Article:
EFCC was right to freeze Fayose’s bank account – SERAP explains why


A Civil Rights group, the Socio-Economic Rights and Accountability Project (SERAP), on Sunday, justified the decision of the Economic and Financial Crimes Commission (EFCC) to freeze the bank account of the Ekiti state Governor, Ayodele Fayose.

The group, in a press statement, noted that the EFCC cannot effectively carry out its investigations without freezing the account of the Governor, describing it as necessary to carry out an effective investigation.
Citing relevant parts of the 1999 constitution, the group said that the action by the anti-graft commission was lawful.

“The freezing of Governor Ayodele Fayose’s account by the Economic and Financial Crime Commission (EFCC) is lawful under section 308 of the 1999 constitution and international law particularly the UN Convention against Corruption to which Nigeria is a state party,” read a statement released byAdetokunbo Mumuni, SERAP’s executive director.”

“The freezing of the account is a preventive measure targeting the rem, which is necessary for the conduct of an effective investigation of allegations of corruption involving former National Security Adviser Sambo Dazuki.”

“The freezing of accounts of sitting governors and other high-ranking public officials accused of corruption is essential for the flow of investigation which is allowed under section 308. The investigation is pointless without the freezing of the account.”

“Under article 30, states are required to ensure that immunity of public officials is not used as a ploy to frustrate prosecution of cases involving other persons such as Dazuki, accused of corruption.”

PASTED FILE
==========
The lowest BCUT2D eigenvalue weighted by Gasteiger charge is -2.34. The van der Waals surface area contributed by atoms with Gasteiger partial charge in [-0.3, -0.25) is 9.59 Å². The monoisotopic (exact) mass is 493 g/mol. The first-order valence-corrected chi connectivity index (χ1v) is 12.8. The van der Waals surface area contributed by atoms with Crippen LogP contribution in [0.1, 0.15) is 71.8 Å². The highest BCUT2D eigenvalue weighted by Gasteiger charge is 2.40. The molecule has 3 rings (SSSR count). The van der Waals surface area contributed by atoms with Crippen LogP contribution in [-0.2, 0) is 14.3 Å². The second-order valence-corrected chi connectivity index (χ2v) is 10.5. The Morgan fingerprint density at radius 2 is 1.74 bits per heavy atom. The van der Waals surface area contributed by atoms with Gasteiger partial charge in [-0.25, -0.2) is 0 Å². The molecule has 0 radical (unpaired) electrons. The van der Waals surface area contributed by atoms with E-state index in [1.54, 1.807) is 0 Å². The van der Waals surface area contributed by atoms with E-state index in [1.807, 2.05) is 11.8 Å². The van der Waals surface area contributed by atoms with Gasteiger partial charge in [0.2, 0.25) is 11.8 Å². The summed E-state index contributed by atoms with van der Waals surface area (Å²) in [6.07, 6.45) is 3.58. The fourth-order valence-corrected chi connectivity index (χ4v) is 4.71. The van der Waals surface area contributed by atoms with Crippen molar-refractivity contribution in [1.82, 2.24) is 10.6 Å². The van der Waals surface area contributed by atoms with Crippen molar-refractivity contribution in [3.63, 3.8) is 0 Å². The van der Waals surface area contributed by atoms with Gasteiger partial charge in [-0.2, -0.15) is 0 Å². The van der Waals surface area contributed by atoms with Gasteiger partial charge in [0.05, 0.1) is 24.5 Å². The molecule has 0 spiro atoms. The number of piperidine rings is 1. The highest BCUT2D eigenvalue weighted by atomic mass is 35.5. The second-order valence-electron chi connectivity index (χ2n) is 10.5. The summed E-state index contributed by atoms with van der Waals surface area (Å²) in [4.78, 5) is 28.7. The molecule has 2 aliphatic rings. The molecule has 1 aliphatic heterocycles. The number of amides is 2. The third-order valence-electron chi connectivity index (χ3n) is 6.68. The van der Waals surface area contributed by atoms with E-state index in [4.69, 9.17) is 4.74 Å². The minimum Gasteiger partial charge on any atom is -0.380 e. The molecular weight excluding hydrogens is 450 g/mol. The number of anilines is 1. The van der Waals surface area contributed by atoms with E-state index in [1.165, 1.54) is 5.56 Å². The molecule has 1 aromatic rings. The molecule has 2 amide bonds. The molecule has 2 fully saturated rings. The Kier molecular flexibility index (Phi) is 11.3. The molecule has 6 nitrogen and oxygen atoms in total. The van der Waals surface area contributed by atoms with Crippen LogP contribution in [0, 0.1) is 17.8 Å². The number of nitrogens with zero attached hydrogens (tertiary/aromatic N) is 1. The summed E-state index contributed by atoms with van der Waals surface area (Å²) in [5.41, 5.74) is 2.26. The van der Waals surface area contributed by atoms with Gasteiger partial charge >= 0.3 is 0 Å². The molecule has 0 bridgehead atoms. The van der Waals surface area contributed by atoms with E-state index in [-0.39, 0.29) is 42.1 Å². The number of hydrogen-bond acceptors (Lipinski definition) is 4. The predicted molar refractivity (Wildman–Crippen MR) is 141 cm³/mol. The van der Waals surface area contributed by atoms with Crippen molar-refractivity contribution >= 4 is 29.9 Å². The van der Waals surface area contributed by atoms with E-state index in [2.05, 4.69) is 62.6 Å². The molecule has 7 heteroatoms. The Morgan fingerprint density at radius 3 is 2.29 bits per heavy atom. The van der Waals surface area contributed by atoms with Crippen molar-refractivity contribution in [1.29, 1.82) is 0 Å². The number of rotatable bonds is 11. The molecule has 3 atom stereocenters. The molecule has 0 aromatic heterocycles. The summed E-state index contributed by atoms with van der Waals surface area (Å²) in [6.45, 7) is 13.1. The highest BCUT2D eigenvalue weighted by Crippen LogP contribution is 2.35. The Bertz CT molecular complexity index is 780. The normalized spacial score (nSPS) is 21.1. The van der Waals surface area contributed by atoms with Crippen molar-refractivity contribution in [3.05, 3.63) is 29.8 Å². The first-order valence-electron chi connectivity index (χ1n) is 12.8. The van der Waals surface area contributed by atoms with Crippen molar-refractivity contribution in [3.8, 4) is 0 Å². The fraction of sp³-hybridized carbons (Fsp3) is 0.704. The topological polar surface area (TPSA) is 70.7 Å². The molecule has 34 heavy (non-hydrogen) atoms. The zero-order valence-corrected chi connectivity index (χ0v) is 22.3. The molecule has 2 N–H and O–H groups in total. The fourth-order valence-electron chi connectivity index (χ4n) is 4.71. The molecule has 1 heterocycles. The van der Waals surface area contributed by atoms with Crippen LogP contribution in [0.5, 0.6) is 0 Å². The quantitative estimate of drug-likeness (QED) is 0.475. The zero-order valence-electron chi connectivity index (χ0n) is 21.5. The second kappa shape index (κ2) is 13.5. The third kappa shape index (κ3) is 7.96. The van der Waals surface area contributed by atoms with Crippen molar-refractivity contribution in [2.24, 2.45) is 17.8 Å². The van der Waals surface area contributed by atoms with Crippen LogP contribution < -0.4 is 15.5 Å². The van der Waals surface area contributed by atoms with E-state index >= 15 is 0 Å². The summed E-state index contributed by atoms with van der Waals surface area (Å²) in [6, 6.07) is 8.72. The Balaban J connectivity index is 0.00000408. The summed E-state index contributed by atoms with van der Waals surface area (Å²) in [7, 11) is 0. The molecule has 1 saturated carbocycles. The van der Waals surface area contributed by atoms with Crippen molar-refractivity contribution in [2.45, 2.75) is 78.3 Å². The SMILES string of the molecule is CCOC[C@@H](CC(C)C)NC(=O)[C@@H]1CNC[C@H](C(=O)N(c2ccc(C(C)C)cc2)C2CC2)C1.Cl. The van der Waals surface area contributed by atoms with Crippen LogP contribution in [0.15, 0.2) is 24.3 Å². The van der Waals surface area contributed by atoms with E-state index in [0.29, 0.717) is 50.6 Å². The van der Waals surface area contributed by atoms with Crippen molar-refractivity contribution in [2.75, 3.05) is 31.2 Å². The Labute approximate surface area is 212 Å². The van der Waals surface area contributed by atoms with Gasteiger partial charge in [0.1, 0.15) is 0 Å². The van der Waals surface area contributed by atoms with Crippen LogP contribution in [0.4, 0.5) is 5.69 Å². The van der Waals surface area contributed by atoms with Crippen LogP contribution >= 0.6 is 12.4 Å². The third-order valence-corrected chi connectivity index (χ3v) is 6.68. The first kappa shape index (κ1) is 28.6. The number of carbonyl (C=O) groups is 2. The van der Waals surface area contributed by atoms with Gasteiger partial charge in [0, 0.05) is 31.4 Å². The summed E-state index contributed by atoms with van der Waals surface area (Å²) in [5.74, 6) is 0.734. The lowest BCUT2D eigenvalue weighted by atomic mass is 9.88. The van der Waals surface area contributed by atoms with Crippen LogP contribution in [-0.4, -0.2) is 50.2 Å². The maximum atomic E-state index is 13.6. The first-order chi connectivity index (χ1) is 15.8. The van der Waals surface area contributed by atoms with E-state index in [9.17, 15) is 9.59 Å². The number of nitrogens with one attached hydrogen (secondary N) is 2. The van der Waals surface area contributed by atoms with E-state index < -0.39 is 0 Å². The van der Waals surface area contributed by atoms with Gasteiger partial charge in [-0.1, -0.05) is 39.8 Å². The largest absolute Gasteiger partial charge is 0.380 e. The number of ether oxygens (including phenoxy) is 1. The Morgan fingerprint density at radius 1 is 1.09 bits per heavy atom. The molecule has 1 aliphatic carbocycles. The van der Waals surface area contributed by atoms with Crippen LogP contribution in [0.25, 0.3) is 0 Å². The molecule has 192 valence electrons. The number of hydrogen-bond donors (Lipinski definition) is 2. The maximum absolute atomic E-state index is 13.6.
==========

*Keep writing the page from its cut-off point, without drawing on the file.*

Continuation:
“SERAP believes without the freezing of the accounts of Fayose by the EFCC, the investigation and adjudication of corruption and money laundering allegations involving the former National Security Adviser may be undermined, which will directly violate article 30 requirements.”

“Similarly, article 31 of the convention covers the ‘what’ and not the ‘who’. It allows states to take measures to identify, trace, restrain, seize or freeze property that might be the object of an eventual confiscation order. One such measure provided for under the provision is to ensure that anti-corruption bodies such as the EFCC can adopt provisional measures including freezing of assets involved in suspicious transaction reports, at the very outset of an investigation.”

Referencing the Technical Guide to the UN Convention against Corruption, SERAP stated that, “Where judicial authorization is required, the procedure should be fashioned in such a manner as not to delay the authorization and frustrate the procedure.”

“The Guide also provides that ‘under an administrative freezing system, the agency receiving the suspicious report is empowered to decide upon a provisional freezing, and its decision is subject to judicial confirmation.”

“In automatic freezing, the gatekeeper is obligated to freeze the assets involved in the transaction at the time of reporting, without tipping off its client, and for a short period of time within which a competent authority must decide whether to keep the assets frozen or not. In both cases, the decision is moved forward in order to increase efficiency and allow for timely freezing.”

“The objective of this in rem procedure of freezing is a temporary immobilization of any account pending investigation into allegations of corruption cases. Freezing of accounts only covers the rem and is different from confiscation which is linked to the conviction of a defendant that could only be adopted in personam.”